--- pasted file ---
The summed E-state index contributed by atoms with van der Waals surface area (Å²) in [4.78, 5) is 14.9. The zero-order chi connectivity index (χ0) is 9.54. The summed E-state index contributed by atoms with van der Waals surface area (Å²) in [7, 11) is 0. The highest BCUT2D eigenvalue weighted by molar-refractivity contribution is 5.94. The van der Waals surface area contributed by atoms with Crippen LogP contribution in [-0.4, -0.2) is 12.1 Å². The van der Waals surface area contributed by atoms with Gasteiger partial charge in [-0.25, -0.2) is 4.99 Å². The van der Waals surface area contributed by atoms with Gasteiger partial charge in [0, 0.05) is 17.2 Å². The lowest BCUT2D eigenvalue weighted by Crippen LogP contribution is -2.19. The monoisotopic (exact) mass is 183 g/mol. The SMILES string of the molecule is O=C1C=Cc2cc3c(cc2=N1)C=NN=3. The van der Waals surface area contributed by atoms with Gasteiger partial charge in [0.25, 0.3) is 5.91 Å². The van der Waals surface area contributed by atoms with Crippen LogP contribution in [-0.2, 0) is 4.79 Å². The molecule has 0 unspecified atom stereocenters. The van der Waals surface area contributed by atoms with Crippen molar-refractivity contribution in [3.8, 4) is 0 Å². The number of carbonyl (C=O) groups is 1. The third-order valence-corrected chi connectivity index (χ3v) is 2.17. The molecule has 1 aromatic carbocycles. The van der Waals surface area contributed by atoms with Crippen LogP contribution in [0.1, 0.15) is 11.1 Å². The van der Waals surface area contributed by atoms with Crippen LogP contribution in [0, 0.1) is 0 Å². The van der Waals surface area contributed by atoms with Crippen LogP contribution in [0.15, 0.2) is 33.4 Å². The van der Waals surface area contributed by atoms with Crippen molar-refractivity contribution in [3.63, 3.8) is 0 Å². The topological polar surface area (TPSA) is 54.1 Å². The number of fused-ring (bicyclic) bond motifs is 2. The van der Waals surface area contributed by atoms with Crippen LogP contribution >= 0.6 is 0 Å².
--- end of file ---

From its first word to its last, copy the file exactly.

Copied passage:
The summed E-state index contributed by atoms with van der Waals surface area (Å²) in [4.78, 5) is 14.9. The zero-order chi connectivity index (χ0) is 9.54. The summed E-state index contributed by atoms with van der Waals surface area (Å²) in [7, 11) is 0. The highest BCUT2D eigenvalue weighted by molar-refractivity contribution is 5.94. The van der Waals surface area contributed by atoms with Crippen LogP contribution in [-0.4, -0.2) is 12.1 Å². The van der Waals surface area contributed by atoms with Gasteiger partial charge in [-0.25, -0.2) is 4.99 Å². The van der Waals surface area contributed by atoms with Gasteiger partial charge in [0, 0.05) is 17.2 Å². The lowest BCUT2D eigenvalue weighted by Crippen LogP contribution is -2.19. The monoisotopic (exact) mass is 183 g/mol. The SMILES string of the molecule is O=C1C=Cc2cc3c(cc2=N1)C=NN=3. The van der Waals surface area contributed by atoms with Gasteiger partial charge in [0.25, 0.3) is 5.91 Å². The van der Waals surface area contributed by atoms with Crippen LogP contribution in [-0.2, 0) is 4.79 Å². The molecule has 0 unspecified atom stereocenters. The van der Waals surface area contributed by atoms with Crippen molar-refractivity contribution in [3.8, 4) is 0 Å². The number of carbonyl (C=O) groups is 1. The third-order valence-corrected chi connectivity index (χ3v) is 2.17. The molecule has 1 aromatic carbocycles. The van der Waals surface area contributed by atoms with Crippen LogP contribution in [0.1, 0.15) is 11.1 Å². The van der Waals surface area contributed by atoms with Crippen LogP contribution in [0, 0.1) is 0 Å². The van der Waals surface area contributed by atoms with Crippen LogP contribution in [0.15, 0.2) is 33.4 Å². The van der Waals surface area contributed by atoms with Crippen molar-refractivity contribution in [3.63, 3.8) is 0 Å². The topological polar surface area (TPSA) is 54.1 Å². The number of fused-ring (bicyclic) bond motifs is 2. The van der Waals surface area contributed by atoms with Crippen LogP contribution >= 0.6 is 0 Å².